Anatomy of a Duel in Jacobean England
Gentry Honour, Violence and the Law
This book offers an analysis of Jacobean duelling and gentry honour culture through the close examination and contextualisation of the most fully documented duel of the early modern era. This was the fatal encounter between a Flintshire gentleman, Edward Morgan, and his Cheshire antagonist, John Egerton, which took place at Highgate on 21 April 1610. John Egerton was killed, but controversy quickly erupted over whether he had died in a fair fight of honouror had been murdered in a shameful conspiracy. The legal investigation into the killing produced a rich body of evidence which reveals in unparalleled detail not only the dynamics of the fight itself, but also the inner workingsof a seventeenth-century metropolitan manhunt, the Middlesex coroner's court, a murder trial at King's Bench, and also the murky webs of aristocratic patronage at the Jacobean Court which ultimately allowed Morgan to secure a pardon.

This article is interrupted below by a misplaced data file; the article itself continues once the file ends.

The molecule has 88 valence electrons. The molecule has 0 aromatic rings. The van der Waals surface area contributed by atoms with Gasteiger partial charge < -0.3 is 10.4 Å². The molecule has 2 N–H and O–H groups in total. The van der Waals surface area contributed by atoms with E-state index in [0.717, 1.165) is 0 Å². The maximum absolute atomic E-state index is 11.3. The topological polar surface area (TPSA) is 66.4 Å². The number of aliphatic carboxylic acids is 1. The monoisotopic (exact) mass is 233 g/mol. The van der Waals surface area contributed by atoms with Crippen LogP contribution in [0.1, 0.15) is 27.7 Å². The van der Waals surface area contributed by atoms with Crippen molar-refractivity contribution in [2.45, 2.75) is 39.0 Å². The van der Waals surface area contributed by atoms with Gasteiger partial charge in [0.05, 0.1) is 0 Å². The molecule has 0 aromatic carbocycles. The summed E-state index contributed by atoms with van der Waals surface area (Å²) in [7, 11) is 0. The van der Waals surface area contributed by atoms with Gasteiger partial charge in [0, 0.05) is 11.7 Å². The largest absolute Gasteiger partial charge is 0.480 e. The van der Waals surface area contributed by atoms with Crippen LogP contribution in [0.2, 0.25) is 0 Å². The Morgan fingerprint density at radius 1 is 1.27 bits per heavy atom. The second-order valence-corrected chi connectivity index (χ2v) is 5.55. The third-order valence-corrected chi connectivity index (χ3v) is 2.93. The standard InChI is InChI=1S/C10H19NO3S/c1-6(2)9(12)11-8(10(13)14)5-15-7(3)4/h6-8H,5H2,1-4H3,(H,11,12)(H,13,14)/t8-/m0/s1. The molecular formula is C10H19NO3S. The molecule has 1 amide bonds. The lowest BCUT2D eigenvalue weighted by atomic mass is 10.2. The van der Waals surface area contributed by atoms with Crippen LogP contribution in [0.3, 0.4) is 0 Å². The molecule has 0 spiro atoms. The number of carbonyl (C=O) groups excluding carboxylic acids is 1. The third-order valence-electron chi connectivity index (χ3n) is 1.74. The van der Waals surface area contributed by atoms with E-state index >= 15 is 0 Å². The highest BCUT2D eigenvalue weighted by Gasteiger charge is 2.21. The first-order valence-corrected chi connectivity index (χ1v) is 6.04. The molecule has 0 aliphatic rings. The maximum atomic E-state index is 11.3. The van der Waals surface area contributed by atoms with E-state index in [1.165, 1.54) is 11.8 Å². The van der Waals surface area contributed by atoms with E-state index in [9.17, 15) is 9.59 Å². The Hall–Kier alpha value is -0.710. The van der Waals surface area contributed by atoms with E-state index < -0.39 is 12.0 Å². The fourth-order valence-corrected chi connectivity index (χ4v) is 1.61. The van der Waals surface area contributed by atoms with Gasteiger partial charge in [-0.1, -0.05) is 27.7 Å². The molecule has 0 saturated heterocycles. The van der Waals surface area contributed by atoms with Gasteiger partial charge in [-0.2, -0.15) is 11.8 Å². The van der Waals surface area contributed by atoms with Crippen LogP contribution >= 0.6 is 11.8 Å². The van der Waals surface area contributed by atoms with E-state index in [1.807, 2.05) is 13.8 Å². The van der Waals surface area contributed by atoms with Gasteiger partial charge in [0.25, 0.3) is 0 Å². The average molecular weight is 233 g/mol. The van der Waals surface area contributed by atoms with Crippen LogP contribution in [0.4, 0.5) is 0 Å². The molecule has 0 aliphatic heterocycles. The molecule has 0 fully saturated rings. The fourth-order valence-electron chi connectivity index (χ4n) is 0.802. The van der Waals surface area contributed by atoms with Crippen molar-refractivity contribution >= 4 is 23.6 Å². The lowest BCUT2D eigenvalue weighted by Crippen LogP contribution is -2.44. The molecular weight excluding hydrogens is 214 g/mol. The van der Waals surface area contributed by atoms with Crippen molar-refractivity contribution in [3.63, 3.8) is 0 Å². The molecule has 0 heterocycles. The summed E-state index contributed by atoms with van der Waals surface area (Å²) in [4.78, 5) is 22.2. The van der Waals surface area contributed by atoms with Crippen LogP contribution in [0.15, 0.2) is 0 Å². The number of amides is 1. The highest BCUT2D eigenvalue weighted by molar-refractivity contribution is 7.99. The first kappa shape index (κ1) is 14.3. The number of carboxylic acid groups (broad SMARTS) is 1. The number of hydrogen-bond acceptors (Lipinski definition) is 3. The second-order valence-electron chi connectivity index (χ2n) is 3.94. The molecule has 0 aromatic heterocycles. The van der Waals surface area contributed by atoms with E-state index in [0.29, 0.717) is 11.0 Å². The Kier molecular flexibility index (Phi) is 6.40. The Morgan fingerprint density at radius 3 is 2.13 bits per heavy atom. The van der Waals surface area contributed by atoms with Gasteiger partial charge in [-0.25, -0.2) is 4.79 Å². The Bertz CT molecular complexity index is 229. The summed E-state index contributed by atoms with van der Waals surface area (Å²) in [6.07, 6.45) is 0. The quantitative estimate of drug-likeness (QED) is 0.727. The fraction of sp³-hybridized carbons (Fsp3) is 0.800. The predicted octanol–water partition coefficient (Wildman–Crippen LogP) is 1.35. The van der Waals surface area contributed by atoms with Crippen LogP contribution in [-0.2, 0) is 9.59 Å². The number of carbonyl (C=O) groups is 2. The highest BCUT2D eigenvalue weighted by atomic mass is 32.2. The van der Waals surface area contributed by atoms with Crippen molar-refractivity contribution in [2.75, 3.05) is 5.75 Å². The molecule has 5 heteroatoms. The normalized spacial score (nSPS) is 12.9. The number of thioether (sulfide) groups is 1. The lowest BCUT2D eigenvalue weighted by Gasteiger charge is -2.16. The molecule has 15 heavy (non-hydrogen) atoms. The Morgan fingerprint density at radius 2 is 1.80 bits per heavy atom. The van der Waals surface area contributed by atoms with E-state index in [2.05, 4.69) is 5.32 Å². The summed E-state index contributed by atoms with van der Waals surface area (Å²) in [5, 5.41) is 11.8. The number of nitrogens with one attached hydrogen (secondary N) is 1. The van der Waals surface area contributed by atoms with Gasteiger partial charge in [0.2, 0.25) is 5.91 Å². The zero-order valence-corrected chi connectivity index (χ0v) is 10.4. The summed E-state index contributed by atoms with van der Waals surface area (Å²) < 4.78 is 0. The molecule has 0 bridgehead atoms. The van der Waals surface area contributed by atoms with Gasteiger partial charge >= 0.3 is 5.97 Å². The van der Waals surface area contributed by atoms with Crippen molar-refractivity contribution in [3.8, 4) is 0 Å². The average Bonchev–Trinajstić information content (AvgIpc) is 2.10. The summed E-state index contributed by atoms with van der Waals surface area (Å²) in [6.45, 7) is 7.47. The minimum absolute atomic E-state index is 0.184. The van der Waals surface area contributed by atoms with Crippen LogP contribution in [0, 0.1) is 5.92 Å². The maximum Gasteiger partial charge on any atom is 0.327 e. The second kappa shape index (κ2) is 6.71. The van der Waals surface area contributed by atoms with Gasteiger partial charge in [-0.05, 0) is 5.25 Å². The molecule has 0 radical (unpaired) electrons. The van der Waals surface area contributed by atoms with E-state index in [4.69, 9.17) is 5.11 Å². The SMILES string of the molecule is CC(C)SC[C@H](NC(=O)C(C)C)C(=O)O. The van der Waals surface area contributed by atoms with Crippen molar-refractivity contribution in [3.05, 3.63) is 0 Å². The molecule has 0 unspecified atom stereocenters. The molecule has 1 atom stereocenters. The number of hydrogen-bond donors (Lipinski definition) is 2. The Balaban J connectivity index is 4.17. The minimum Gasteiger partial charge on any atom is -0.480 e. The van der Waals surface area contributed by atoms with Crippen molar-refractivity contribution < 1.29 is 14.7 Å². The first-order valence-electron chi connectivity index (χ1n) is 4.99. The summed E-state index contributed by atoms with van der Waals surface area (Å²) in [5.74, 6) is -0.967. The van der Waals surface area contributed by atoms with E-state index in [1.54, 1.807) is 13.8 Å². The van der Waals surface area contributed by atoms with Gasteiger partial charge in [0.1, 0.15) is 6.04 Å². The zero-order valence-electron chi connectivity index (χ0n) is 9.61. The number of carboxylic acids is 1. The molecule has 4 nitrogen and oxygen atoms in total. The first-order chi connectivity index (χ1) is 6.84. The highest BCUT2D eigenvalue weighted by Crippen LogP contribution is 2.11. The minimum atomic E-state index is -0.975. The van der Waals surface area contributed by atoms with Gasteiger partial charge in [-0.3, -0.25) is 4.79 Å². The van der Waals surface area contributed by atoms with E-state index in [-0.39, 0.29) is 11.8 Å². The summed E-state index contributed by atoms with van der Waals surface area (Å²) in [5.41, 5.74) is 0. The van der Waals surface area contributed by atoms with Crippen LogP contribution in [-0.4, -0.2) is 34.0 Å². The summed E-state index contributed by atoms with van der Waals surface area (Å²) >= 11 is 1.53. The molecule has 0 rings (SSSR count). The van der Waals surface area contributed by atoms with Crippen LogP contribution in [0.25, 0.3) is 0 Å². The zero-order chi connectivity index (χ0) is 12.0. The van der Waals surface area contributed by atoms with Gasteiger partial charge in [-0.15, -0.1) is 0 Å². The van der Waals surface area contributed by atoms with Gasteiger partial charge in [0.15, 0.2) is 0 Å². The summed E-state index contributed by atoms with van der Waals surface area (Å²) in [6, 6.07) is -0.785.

Uniquely, a series of dramatic Star Chamber suits have survived that also allow us to investigate the duel's origins. Their close examination, as Lloyd Bowen shows, calls into question the historiographical paradigm which sees early modern duels as matters of the moment and distinct from, as opposed to connected to, the gentry feud. The book throws much new light on questions of gentry honour, the nature and prevalence of early modern eliteviolence, and the process of judicial investigation in Shakespeare's England.
LLOYD BOWEN is Reader in Early Modern History at Cardiff University.